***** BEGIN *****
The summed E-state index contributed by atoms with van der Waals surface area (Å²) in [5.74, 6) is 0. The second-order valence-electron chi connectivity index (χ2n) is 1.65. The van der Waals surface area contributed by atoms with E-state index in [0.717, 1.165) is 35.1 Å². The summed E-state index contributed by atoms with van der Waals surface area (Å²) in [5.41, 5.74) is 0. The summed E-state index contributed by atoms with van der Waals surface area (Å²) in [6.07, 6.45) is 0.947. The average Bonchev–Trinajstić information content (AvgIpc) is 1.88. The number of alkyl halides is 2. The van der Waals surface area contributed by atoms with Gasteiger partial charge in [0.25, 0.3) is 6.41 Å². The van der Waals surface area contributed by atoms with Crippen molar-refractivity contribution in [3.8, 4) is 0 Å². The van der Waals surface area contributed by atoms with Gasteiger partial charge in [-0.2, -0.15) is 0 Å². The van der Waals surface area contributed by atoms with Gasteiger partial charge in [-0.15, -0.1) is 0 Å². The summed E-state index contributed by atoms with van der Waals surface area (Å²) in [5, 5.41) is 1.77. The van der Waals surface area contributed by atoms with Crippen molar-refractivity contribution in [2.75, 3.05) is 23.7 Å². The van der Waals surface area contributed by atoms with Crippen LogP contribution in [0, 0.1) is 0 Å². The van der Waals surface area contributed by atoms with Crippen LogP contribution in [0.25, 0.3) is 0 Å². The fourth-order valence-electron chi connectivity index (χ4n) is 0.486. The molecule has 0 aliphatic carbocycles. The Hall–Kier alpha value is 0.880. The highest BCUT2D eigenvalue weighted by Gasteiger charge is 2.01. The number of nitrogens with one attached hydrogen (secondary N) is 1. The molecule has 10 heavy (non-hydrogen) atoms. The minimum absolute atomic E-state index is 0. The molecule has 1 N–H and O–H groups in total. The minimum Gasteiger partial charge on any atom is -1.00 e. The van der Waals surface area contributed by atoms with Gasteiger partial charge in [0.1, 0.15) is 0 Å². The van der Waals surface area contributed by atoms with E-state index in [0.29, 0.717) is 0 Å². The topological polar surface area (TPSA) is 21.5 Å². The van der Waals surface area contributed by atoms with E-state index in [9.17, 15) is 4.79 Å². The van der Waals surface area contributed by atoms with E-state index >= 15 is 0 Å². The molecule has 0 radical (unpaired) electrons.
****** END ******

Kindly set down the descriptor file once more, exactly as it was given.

The summed E-state index contributed by atoms with van der Waals surface area (Å²) in [5.74, 6) is 0. The second-order valence-electron chi connectivity index (χ2n) is 1.65. The van der Waals surface area contributed by atoms with E-state index in [0.717, 1.165) is 35.1 Å². The summed E-state index contributed by atoms with van der Waals surface area (Å²) in [5.41, 5.74) is 0. The summed E-state index contributed by atoms with van der Waals surface area (Å²) in [6.07, 6.45) is 0.947. The average Bonchev–Trinajstić information content (AvgIpc) is 1.88. The number of alkyl halides is 2. The van der Waals surface area contributed by atoms with Gasteiger partial charge in [0.25, 0.3) is 6.41 Å². The van der Waals surface area contributed by atoms with Crippen molar-refractivity contribution in [3.8, 4) is 0 Å². The van der Waals surface area contributed by atoms with Gasteiger partial charge in [-0.2, -0.15) is 0 Å². The van der Waals surface area contributed by atoms with Gasteiger partial charge in [-0.15, -0.1) is 0 Å². The summed E-state index contributed by atoms with van der Waals surface area (Å²) in [5, 5.41) is 1.77. The van der Waals surface area contributed by atoms with Crippen molar-refractivity contribution in [2.75, 3.05) is 23.7 Å². The van der Waals surface area contributed by atoms with Crippen LogP contribution in [0, 0.1) is 0 Å². The van der Waals surface area contributed by atoms with Crippen LogP contribution in [0.25, 0.3) is 0 Å². The fourth-order valence-electron chi connectivity index (χ4n) is 0.486. The molecule has 0 aliphatic carbocycles. The Hall–Kier alpha value is 0.880. The highest BCUT2D eigenvalue weighted by Gasteiger charge is 2.01. The number of nitrogens with one attached hydrogen (secondary N) is 1. The molecule has 10 heavy (non-hydrogen) atoms. The minimum absolute atomic E-state index is 0. The molecule has 1 N–H and O–H groups in total. The minimum Gasteiger partial charge on any atom is -1.00 e. The van der Waals surface area contributed by atoms with Gasteiger partial charge in [0.1, 0.15) is 0 Å². The van der Waals surface area contributed by atoms with E-state index in [0.29, 0.717) is 0 Å². The topological polar surface area (TPSA) is 21.5 Å². The van der Waals surface area contributed by atoms with E-state index in [9.17, 15) is 4.79 Å². The van der Waals surface area contributed by atoms with E-state index >= 15 is 0 Å². The molecule has 0 radical (unpaired) electrons.